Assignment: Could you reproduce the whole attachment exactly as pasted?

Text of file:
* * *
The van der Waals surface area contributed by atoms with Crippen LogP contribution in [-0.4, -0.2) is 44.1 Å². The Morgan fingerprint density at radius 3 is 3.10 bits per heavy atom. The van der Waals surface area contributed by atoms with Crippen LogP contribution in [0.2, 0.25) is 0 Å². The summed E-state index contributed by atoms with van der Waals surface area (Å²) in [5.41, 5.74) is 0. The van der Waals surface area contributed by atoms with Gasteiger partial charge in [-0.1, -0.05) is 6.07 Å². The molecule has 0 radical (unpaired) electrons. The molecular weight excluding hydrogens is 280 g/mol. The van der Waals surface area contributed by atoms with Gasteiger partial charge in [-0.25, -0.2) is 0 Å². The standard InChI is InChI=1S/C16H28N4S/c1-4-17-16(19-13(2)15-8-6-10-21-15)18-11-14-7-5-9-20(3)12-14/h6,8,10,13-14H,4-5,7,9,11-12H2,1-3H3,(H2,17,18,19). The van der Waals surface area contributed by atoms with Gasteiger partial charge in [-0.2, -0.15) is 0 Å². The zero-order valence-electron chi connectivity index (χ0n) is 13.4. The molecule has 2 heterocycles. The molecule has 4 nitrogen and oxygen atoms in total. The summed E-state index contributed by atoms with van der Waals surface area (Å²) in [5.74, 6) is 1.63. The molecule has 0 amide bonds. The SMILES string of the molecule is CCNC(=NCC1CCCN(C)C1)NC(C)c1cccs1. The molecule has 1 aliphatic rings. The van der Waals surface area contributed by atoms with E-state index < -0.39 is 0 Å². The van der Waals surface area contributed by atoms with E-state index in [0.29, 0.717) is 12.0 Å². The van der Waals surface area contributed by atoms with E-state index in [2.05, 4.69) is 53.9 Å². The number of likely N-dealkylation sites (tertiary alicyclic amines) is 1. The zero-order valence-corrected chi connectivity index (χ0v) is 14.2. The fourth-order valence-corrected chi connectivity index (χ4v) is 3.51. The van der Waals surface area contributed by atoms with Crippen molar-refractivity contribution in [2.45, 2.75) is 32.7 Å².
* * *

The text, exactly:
The van der Waals surface area contributed by atoms with Crippen LogP contribution in [-0.4, -0.2) is 44.1 Å². The Morgan fingerprint density at radius 3 is 3.10 bits per heavy atom. The van der Waals surface area contributed by atoms with Crippen LogP contribution in [0.2, 0.25) is 0 Å². The summed E-state index contributed by atoms with van der Waals surface area (Å²) in [5.41, 5.74) is 0. The van der Waals surface area contributed by atoms with Gasteiger partial charge in [-0.1, -0.05) is 6.07 Å². The molecule has 0 radical (unpaired) electrons. The molecular weight excluding hydrogens is 280 g/mol. The van der Waals surface area contributed by atoms with Gasteiger partial charge in [-0.25, -0.2) is 0 Å². The standard InChI is InChI=1S/C16H28N4S/c1-4-17-16(19-13(2)15-8-6-10-21-15)18-11-14-7-5-9-20(3)12-14/h6,8,10,13-14H,4-5,7,9,11-12H2,1-3H3,(H2,17,18,19). The van der Waals surface area contributed by atoms with Gasteiger partial charge in [-0.2, -0.15) is 0 Å². The zero-order valence-electron chi connectivity index (χ0n) is 13.4. The molecule has 2 heterocycles. The molecule has 4 nitrogen and oxygen atoms in total. The summed E-state index contributed by atoms with van der Waals surface area (Å²) in [5.74, 6) is 1.63. The molecule has 0 amide bonds. The SMILES string of the molecule is CCNC(=NCC1CCCN(C)C1)NC(C)c1cccs1. The molecule has 1 aliphatic rings. The van der Waals surface area contributed by atoms with E-state index < -0.39 is 0 Å². The van der Waals surface area contributed by atoms with E-state index in [0.29, 0.717) is 12.0 Å². The van der Waals surface area contributed by atoms with E-state index in [2.05, 4.69) is 53.9 Å². The number of likely N-dealkylation sites (tertiary alicyclic amines) is 1. The zero-order valence-corrected chi connectivity index (χ0v) is 14.2. The fourth-order valence-corrected chi connectivity index (χ4v) is 3.51. The van der Waals surface area contributed by atoms with Crippen molar-refractivity contribution in [2.45, 2.75) is 32.7 Å².